Reich and Dr. McAllister talked with us about a number of different important issues facing mothers today. Reich sees “career guilt” as something many new moms have to overcome. “The guilt that moms feel at going back to work and the worry about leaving their children and getting good childcare has come up again and again,” she said. “A lot of the doctors who write for the site and are featured in the new book said they started looking for childcare very early because it was such a concern, and they did a lot of interviewing of people. These are women who don’t have as much chance as others of staying home—they are very educated and have careers, and it’s hard for them to walk away from that.”

Interestingly, Dr. McAllister sees a problem in over-reliance on the practice of medicine. “In many cases we’re ‘over-medicinized,’” she said. “We’ve made pregnancy a huge medical issue when it doesn’t always have to be. It’s a natural process. We in the medical community often create a lot of fear because that’s kind of our job; we have to look out for moms and make sure they are aware of things that can be potentially harmful for them or their unborn baby. But, at the same time, often our greatest strength is our greatest weakness. On the weakness side, we’ve sometimes made moms more fearful of what can go wrong, which results in taking pregnancy out of the hands of mothers and putting it only in the hands of medical professionals.”

Both Dr. McAllister and Reich see the necessity of turning to natural alternatives to drugs. “Natural alternatives come up quite a bit in our pregnancy book, because pregnant women experience so many things that we would normally turn to drugs for,” Reich explained. “Headaches, colds, flu and back pain are conditions that many people would just run to the medicine cabinet for, but when you’re pregnant you can’t. We have a number of natural solutions in our book, such as using a saline nasal spray if you have a stuffy nose, or trying a different kind of relaxing or stretching or massage if you have back pain—because of course in pregnancy you don’t want to be taking a lot of medications.”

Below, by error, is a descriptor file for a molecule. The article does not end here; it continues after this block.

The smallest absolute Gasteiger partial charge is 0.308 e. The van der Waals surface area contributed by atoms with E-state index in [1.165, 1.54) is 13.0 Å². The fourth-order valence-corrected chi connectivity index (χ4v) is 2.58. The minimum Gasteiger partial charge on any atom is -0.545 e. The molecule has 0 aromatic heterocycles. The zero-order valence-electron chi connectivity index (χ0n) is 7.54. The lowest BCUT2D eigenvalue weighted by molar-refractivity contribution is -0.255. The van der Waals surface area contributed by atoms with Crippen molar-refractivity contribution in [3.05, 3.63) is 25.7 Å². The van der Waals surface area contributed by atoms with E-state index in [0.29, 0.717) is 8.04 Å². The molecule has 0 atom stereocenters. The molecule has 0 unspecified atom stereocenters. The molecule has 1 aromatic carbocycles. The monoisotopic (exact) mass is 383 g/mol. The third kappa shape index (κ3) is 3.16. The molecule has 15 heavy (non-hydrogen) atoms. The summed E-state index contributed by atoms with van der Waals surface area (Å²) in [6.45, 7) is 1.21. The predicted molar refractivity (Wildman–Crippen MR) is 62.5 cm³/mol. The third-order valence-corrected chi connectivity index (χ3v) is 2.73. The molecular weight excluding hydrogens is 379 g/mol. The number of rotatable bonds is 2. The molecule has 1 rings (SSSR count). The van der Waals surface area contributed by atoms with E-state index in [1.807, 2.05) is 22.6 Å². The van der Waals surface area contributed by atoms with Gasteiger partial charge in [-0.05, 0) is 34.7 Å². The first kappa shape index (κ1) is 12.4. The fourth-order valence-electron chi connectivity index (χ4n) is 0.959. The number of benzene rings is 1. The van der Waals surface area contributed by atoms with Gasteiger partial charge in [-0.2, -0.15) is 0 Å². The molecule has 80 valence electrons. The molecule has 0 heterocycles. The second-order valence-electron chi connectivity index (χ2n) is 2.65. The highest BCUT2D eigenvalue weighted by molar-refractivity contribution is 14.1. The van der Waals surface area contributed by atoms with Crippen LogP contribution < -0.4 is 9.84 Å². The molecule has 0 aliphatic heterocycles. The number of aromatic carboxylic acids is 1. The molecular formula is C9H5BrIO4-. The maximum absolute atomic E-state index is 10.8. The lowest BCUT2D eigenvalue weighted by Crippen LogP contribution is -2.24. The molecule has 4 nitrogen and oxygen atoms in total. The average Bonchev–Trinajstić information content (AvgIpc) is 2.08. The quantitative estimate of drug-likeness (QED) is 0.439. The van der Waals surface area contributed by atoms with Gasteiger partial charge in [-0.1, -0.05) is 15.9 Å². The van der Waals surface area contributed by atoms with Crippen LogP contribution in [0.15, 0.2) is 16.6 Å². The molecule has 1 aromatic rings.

Dr. McAllister agrees. “In many cases drugs can be absolutely lifesaving and can help the mother and the baby; we can’t discount their importance. But when it comes to conditions that could be prevented—and prevention is a key word—we need to use natural products as often as possible; for instance, heartburn, which, in the vast majority of cases, can be entirely prevented by lifestyle changes or by simple preventive steps, such as natural herbs. Drugs all have potential side effects and many of them are unknown. So I would encourage anybody, but particularly pregnant women, to try to prevent things first with wise lifestyle decisions and choices; and then, secondly, in cases that potentially aren’t very dangerous or life threatening, to try natural approaches instead of medications.”

There is also a great deal of attention today on pesticides and chemicals in food and the effects they might create. Dr. McAllister feels strongly about this subject too. “Whenever possible, I think it’s an excellent idea for everyone—especially expectant mothers and young children—to eat organic foods to avoid exposure to pesticides, growth hormones and antibiotics,” she said. “In recent years, research has highlighted a number of important health risks associated with these chemical agents. It’s true that organic foods can be more expensive than non-organic foods. So, when it’s not possible to buy (or raise your own) organic fruits and vegetables, it’s important to thoroughly wash the produce you purchase in order to rinse off any chemical residues. Eating smaller serving sizes of meat and poultry can also help limit exposure.”

The Internet has opened the door to ventures like the Mommy MD Guides, from which expert advice can flow directly to the public. We hope there will be many more to come.

The Mommy MD Guides can be found at